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The porcupine caribou herd

January 1, 2002

Documentation of the natural range of variation in ecological, life history, and physiological characteristics of caribou (Rangifer tarandus) of the Porcupine caribou herd is a necessary base for detecting or predicting any potential effects of industrial development on the performance (e.g., distribution, demography, weight-gain of individuals) of the herd. To demonstrate an effect of development, post-development performance must differ from pre-development performance while accounting for any natural environmental trends.

We had 2 working hypotheses for our investigations: 1) performance of the Porcupine caribou herd was associated with environmental patterns and habitat quality, and 2) access to important habitats was a key influence on demography.

We sought to document the range of natural variation in habitat conditions, herd size, demography (defined here as survival and reproduction), sources and magnitude of mortality, distribution, habitat use, and weight gain and loss, and to develop an understanding of the interactions among these characteristics of the herd.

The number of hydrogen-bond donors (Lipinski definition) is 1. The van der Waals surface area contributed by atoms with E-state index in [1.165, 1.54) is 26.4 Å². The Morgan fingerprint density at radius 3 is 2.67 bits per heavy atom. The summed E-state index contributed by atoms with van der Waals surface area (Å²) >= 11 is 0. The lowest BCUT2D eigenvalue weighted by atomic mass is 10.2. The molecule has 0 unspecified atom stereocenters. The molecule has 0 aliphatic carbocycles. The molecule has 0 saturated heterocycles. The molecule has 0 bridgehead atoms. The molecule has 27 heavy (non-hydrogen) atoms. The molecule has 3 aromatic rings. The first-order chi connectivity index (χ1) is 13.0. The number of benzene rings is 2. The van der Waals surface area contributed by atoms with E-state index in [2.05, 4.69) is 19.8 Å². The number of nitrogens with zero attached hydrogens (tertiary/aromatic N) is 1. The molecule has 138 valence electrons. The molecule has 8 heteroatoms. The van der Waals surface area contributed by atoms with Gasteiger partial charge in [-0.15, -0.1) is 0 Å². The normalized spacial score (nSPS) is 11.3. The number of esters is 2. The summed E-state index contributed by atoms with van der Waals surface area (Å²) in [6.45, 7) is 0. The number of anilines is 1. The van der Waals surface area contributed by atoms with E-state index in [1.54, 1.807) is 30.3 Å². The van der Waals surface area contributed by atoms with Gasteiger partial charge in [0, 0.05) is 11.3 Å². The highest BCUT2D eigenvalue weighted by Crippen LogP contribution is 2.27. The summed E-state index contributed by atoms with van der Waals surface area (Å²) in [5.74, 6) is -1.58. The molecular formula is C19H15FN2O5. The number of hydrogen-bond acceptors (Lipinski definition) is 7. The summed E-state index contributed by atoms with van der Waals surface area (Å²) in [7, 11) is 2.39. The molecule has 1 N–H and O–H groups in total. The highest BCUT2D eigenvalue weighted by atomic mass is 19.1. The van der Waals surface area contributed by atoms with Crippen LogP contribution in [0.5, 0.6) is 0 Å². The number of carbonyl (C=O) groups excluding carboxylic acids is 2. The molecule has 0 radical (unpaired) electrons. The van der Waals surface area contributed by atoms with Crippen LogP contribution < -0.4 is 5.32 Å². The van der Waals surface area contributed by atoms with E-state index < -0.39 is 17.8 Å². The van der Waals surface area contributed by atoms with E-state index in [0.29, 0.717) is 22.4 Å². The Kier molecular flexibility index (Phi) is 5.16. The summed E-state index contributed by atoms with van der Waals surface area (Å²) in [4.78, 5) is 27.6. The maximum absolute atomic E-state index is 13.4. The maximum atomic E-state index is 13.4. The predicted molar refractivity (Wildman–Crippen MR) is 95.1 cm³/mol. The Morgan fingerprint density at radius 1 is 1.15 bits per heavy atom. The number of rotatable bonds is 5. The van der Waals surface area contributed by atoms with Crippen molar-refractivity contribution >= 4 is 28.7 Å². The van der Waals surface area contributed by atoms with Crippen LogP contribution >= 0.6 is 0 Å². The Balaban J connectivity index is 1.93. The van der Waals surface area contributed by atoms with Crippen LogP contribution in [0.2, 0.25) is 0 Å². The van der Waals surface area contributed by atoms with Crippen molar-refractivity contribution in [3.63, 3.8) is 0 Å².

In addition, we investigated ways that we could use this background information, combined with auxiliary information from the adjacent Central Arctic caribou herd, to predict the direction and magnitude of any potential effects of industrial oil development in the 1002 Area of the Arctic National Wildlife Refuge on Porcupine caribou herd calf survival on the herd's calving grounds during June.

Publication Year 2002
Title The porcupine caribou herd
Authors Brad Griffith, David C. Douglas, Noreen E. Walsh, Donald D. Young, Thomas R. McCabe, Donald E. Russell, Robert G. White, Raymond D. Cameron, Kenneth R. Whitten
Publication Type Report
Publication Subtype Federal Government Series
Series Title Biological Science Report
Series Number 2002-0001
Index ID 70188494
Record Source USGS Publications Warehouse
USGS Organization Alaska Science Center